Fourth Amendment Remedies and Development of the Law: A Comment on Camreta v. Greene and Davis v. United States
Orin S. Kerr
The George Washington University Law School
November 19, 2011
Cato Supreme Court Review, Forthcoming
GWU Law School Public Law Research Paper No. 581
GWU Legal Studies Research Paper No. 581
This essay considers how the Supreme Court's recent limits on remedies for Fourth Amendment violations threatens the future development of Fourth Amendment law. It focuses on two decisions from the October 2010 Supreme Court Term: Camreta v. Greene, 131 S. Ct. 2020 (2011), and Davis v. United States, 131 S.Ct. 2419 (2011). Both Camreta and Davis reflect an optimistic view that Fourth Amendment remedies can be limited without substantially inhibiting the proper development of the law. The essay suggest that development of Fourth Amendment law requires more robust remedies to create cases and controversies and provide incentives to litigate claims. It concludes by considering how the Supreme Court might best foster law-development in a regime of limited Fourth Amendment remedies.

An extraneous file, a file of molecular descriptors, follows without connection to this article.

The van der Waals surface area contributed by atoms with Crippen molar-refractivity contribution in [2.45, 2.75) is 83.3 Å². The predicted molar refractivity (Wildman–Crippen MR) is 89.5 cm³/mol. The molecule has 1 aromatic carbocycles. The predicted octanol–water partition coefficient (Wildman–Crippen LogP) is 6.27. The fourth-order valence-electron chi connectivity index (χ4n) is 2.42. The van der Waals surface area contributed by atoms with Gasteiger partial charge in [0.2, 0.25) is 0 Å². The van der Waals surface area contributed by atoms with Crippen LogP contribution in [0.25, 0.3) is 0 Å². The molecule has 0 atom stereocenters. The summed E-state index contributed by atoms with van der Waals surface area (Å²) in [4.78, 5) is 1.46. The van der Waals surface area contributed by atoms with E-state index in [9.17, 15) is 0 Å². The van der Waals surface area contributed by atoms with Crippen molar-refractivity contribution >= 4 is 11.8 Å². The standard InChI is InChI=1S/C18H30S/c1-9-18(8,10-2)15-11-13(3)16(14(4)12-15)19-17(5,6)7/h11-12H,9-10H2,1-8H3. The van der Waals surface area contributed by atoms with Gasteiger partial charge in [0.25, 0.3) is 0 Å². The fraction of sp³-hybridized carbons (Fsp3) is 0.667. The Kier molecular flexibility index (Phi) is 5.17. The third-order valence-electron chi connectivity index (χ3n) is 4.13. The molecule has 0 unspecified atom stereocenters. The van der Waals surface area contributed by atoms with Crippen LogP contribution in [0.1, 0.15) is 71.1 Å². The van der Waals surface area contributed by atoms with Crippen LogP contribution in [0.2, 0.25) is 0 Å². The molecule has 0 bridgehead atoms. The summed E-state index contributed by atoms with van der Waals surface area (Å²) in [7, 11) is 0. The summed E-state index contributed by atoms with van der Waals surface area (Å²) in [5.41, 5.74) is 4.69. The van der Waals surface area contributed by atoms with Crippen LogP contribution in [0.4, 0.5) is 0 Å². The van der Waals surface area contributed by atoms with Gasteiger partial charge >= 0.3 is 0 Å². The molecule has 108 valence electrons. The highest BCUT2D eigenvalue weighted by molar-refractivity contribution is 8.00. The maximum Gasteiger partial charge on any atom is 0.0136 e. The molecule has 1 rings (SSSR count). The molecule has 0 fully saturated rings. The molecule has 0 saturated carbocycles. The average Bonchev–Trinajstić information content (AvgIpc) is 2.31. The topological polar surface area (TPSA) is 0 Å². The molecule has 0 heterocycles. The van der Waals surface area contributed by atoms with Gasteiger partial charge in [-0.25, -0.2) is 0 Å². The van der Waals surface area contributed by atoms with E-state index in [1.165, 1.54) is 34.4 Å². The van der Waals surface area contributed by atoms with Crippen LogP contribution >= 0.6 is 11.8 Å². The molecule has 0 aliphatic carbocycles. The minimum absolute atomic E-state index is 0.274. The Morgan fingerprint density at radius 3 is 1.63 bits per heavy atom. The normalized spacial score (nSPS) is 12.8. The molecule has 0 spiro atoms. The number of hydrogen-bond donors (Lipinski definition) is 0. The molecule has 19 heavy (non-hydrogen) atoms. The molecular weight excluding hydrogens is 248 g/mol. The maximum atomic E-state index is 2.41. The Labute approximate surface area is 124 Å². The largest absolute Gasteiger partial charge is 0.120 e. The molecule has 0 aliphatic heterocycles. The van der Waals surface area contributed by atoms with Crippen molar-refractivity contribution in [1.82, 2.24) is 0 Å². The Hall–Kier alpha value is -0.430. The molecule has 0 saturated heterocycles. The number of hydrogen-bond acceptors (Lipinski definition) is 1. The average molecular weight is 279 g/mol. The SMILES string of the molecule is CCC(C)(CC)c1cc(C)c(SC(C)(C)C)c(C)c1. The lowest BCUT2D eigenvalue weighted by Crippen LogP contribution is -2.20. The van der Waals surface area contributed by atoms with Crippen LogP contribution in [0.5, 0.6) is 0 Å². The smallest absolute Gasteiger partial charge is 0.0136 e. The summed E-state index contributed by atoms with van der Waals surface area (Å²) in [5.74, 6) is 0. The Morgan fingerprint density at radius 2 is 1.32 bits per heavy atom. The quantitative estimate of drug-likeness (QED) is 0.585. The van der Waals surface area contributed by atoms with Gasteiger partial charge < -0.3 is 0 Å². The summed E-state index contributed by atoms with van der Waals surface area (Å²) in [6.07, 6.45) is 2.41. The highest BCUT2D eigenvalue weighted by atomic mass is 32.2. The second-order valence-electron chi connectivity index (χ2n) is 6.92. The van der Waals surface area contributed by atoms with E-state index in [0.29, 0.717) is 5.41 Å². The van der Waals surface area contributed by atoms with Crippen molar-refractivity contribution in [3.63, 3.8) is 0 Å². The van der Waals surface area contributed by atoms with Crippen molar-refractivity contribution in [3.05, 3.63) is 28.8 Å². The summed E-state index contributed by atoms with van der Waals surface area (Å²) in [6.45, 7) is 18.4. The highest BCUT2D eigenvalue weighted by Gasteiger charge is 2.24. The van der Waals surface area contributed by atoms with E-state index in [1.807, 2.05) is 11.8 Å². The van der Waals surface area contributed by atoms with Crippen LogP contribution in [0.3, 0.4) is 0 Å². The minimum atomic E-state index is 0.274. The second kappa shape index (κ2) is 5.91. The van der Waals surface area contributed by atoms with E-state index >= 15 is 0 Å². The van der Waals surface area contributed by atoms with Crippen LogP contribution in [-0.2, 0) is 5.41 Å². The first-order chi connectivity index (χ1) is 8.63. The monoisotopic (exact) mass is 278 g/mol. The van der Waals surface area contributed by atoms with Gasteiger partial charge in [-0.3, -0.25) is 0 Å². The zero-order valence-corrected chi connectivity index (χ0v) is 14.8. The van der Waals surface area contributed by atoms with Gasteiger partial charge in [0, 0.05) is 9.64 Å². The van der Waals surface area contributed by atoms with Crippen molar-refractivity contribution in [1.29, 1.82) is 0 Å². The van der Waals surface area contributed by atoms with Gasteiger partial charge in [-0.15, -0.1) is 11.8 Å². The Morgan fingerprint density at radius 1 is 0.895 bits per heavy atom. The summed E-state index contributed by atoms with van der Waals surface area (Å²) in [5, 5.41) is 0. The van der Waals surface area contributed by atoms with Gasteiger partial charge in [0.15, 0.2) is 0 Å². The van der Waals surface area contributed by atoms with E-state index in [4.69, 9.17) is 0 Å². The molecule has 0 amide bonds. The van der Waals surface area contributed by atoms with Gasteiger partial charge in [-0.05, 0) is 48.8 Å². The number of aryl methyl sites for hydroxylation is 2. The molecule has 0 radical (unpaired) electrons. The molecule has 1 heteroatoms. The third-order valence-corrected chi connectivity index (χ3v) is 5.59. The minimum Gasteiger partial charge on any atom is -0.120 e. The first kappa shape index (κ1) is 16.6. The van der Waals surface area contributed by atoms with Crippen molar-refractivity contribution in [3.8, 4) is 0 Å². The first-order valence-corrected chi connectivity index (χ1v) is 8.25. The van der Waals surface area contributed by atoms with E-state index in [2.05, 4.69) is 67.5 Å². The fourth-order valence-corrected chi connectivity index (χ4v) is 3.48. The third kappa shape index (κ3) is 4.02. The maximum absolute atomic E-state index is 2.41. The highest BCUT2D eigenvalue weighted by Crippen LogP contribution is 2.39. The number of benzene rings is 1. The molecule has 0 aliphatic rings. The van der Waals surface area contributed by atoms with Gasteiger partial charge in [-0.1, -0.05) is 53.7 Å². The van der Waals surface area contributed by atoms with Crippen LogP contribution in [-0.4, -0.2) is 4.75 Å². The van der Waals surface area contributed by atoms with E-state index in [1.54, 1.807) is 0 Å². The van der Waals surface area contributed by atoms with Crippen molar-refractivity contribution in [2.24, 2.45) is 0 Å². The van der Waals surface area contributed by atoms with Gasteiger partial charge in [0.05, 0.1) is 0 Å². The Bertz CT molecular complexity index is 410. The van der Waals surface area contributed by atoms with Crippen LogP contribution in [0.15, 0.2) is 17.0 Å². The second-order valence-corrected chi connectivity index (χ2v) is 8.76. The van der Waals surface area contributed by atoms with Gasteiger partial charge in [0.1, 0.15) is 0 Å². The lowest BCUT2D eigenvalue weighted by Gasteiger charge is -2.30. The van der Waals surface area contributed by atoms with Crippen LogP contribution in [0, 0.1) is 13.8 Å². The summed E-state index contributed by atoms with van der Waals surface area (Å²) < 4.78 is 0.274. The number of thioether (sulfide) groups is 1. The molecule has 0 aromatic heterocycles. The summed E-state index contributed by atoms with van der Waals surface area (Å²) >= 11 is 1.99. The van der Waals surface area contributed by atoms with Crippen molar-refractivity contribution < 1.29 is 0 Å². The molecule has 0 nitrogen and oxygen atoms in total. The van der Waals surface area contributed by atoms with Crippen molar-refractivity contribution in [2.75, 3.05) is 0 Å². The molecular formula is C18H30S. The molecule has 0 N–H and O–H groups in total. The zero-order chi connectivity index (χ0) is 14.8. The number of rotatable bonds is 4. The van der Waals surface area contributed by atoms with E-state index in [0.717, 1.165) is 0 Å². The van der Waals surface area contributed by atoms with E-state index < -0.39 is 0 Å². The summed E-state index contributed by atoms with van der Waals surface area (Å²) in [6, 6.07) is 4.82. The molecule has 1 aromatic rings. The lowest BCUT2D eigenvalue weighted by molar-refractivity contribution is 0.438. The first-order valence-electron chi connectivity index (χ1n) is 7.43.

Number of Pages in PDF File: 26
Keywords: Fourth Amendment, exclusionary rule, qualified immunity
JEL Classification: K14, K41Accepted Paper Series
Date posted: August 29, 2011 ; Last revised: November 21, 2011
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